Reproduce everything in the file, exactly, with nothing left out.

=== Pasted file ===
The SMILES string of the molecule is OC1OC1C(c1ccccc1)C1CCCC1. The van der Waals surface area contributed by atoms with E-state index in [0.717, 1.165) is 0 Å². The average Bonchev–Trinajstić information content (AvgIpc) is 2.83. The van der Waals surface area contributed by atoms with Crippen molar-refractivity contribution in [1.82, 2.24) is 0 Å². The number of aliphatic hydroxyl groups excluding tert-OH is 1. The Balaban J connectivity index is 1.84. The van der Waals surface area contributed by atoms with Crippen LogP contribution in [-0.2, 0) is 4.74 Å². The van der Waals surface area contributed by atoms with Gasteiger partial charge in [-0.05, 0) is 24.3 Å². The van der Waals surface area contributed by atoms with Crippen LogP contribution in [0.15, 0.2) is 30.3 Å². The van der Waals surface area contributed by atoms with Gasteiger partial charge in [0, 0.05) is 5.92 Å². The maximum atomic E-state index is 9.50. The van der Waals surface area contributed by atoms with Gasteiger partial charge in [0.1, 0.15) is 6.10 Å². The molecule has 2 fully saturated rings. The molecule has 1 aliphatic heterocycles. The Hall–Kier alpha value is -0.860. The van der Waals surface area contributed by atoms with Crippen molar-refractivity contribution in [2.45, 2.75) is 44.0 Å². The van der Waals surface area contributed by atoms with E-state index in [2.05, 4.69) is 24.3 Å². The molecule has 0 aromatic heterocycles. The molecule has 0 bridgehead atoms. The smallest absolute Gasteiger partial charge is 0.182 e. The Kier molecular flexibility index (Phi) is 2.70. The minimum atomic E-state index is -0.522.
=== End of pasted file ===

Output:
The SMILES string of the molecule is OC1OC1C(c1ccccc1)C1CCCC1. The van der Waals surface area contributed by atoms with E-state index in [0.717, 1.165) is 0 Å². The average Bonchev–Trinajstić information content (AvgIpc) is 2.83. The van der Waals surface area contributed by atoms with Crippen molar-refractivity contribution in [1.82, 2.24) is 0 Å². The number of aliphatic hydroxyl groups excluding tert-OH is 1. The Balaban J connectivity index is 1.84. The van der Waals surface area contributed by atoms with Crippen LogP contribution in [-0.2, 0) is 4.74 Å². The van der Waals surface area contributed by atoms with Gasteiger partial charge in [-0.05, 0) is 24.3 Å². The van der Waals surface area contributed by atoms with Crippen LogP contribution in [0.15, 0.2) is 30.3 Å². The van der Waals surface area contributed by atoms with Gasteiger partial charge in [0, 0.05) is 5.92 Å². The maximum atomic E-state index is 9.50. The van der Waals surface area contributed by atoms with Gasteiger partial charge in [0.1, 0.15) is 6.10 Å². The molecule has 2 fully saturated rings. The molecule has 1 aliphatic heterocycles. The Hall–Kier alpha value is -0.860. The van der Waals surface area contributed by atoms with Crippen molar-refractivity contribution in [2.45, 2.75) is 44.0 Å². The van der Waals surface area contributed by atoms with E-state index in [2.05, 4.69) is 24.3 Å². The molecule has 0 aromatic heterocycles. The molecule has 0 bridgehead atoms. The smallest absolute Gasteiger partial charge is 0.182 e. The Kier molecular flexibility index (Phi) is 2.70. The minimum atomic E-state index is -0.522.